UPDATE: The working bee scheduled for Saturday 17 March has been cancelled as that day has been declared a day of Total Fire Ban.
Sunday was a warm and sunny day, and our first bushland restoration morning for 2018. We spent it in Area 9, where only years ago it was covered in pittos. But thanks to the chopping and chipping of those Pittos – and the subsequent plantings – it has been returned to a wonderful grassy slope.
At morning tea Linda spoke about the native (non-psychedlic) hemp plant, pictured below.
Thanks to everyone who came along to help, and welcome to some new faces.
Please check our yearly planner (the pinned post on this page) to see when you can come along and join us for a morning in the bushlands.
We hope you have had a wonderful summer break and are refreshed for the new year.
Our first bush restoration morning for the year is on Sunday February 18, 9.30 onwards.
At this bush restoration morning will be working in Area 9 which is between Wallaby Walk and Ferny Creek so it should be quite pleasant. This area was once densely covered in Sweet Pittosporum that inhibited the growth of indigenous plants so there was virtually no understory. Since 2009 they have all been progressively removed by contractors that were funded through a series of Melbourne Water grants. The Friends group each year walk through this area removing any weed seedlings that are popping up. You will be amazed to see the regeneration of the indigenous species including the beautiful Copper Bearded Orchid which had not been recorded at Glenfern before.
Meet at the main, central entrance and we will walk to the site. The gate will be open so you can park inside. There will be a break at 11am when there will be an informative talk and morning tea. Please wear sensible clothing and footwear and bring gloves and a water bottle. Morning tea and tools are provided.
Don't worry if you are not confident in identifying weeds versus indigenous plants as we will show you the difference as well as weed removal techniques. New members welcome.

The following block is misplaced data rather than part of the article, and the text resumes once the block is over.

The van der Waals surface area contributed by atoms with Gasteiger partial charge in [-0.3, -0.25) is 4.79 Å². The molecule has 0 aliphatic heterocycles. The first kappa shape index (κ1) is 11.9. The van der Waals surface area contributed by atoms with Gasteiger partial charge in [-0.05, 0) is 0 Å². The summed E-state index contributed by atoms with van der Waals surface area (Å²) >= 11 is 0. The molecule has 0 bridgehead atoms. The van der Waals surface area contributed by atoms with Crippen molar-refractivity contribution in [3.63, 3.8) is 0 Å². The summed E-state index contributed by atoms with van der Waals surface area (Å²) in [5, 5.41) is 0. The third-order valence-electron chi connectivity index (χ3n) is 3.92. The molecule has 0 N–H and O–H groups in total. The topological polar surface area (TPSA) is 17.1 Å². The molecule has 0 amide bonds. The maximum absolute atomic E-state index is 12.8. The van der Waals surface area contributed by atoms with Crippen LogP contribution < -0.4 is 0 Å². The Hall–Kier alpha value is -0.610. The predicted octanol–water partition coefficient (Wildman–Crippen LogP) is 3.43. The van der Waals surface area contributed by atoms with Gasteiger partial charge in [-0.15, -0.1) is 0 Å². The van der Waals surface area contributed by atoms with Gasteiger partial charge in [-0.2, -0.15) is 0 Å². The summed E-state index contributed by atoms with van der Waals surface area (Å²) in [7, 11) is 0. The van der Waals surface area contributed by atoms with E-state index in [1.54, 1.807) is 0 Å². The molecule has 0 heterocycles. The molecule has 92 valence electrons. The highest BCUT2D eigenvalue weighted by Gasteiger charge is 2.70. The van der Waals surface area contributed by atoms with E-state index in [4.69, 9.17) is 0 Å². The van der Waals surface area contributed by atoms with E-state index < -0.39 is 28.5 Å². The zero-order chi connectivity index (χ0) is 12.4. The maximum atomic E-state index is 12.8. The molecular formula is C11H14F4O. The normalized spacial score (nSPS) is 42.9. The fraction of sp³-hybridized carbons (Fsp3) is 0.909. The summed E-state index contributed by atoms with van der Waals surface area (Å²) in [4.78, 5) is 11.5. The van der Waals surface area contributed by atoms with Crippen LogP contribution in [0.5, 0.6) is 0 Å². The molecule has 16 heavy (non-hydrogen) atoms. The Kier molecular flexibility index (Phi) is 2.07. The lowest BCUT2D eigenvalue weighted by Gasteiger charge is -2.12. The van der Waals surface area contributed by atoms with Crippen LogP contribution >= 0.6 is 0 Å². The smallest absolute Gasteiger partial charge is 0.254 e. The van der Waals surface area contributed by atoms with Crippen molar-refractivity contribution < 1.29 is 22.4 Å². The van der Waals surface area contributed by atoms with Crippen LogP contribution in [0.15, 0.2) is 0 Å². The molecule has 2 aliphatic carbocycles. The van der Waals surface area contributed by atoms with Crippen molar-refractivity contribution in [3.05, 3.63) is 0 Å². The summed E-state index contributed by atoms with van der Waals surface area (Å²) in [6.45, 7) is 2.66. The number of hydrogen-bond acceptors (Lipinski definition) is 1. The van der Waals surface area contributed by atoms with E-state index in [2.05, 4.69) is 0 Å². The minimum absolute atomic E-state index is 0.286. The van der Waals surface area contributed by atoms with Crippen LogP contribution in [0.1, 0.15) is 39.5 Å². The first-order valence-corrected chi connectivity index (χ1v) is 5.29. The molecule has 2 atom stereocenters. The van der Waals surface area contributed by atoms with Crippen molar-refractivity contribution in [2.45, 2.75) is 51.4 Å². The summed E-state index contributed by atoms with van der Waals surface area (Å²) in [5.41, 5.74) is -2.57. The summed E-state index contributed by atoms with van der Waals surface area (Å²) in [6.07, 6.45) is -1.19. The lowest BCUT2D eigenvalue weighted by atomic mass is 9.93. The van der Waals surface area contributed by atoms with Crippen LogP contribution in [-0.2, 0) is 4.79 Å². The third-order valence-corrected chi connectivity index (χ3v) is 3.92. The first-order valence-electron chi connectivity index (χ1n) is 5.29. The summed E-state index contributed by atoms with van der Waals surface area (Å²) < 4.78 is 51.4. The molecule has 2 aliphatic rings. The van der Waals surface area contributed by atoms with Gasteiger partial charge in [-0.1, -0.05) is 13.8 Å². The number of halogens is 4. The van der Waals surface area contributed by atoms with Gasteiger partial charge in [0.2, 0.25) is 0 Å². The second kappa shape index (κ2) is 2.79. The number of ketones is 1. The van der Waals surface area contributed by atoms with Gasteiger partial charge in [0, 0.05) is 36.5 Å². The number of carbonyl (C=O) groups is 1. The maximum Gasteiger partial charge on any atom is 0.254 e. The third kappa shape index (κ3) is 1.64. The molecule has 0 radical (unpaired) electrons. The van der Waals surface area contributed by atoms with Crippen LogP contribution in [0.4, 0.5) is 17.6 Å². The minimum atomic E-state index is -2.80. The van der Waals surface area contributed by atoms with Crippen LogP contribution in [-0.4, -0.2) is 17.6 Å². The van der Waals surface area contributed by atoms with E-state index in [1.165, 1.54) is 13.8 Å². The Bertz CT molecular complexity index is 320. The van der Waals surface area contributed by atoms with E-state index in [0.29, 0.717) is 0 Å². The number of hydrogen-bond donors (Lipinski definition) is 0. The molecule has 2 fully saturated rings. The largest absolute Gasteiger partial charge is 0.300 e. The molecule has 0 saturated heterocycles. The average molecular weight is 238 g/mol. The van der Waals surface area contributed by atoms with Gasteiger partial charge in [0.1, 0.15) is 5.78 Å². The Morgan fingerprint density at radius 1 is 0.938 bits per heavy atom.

Hope to see you there!
PS: If it's a total fire ban or teeming with rain the working bee will be cancelled.
On Saturday night we had our Christmas picnic and twilight walk.
Down at the old quarry we ate, and from the nearby frog-bogs the frogs sung.
As the sun went down we turned on our torches and made our way through the reserve and observed the following:
- twelve ringtail possums
- four other possums (only their eyes were visible)
- one brush-tail possum
- one sugar glider
- one juvenile powerful owl
- two microbats
- frogs galore
- one giant moth
- an emerald moth
- click beetles
- and an unidentified pale-bellied roosting bird that I’m going to call Kevin.
It was quite the spectacle, and a lovely end to the year. Thanks to all who’ve been part of it in small and big ways – not forgetting medium ways. Happy holidays.
Saturday was a warm and humid day and saw us working below the quarry (areas 10 & 11), and later, along the creek.
At morning tea, Andrew gave a talk about how to identify the beautiful Yellow Box Eucalyptus. And Mike shared with us his experience of making a rare sighting of a Scarlet Honeyeater; the last reported sighting of this stunning small bird in our reserve was in 2010. More details of this story will be shared in our next newsletter, along with some photos.
This was our last working bee for the year. Thanks to everyone who joined us for one or more of our bush restoration mornings! The reserve is looking all the more better for it.
Photos by Daniel Jackson
On Saturday we welcomed just over one-hundred students from Melbourne Uni's Trinity College to Glenfern. With the assistance of their teachers and past student visitors, Glenfern members gave the students a guided tour of the reserve, to assist them with their study of Australia's natural environment. We also removed some Briza grass along the way. Thanks to our volunteers for sharing their time and knowledge, and for the students for being great guests, as always.
Photos by Daniel Jackson
Birds love Glenfern. The older trees along Ferny Creek have many natural hollows that are great nest sites. A family of Kookaburras have a nesting hollow next to Ferny Creek - about opposite Forest Park Reserve. The family is busy today feeding young. The adults come and go every 5 to 15 minutes.
Photos by David Moncrieff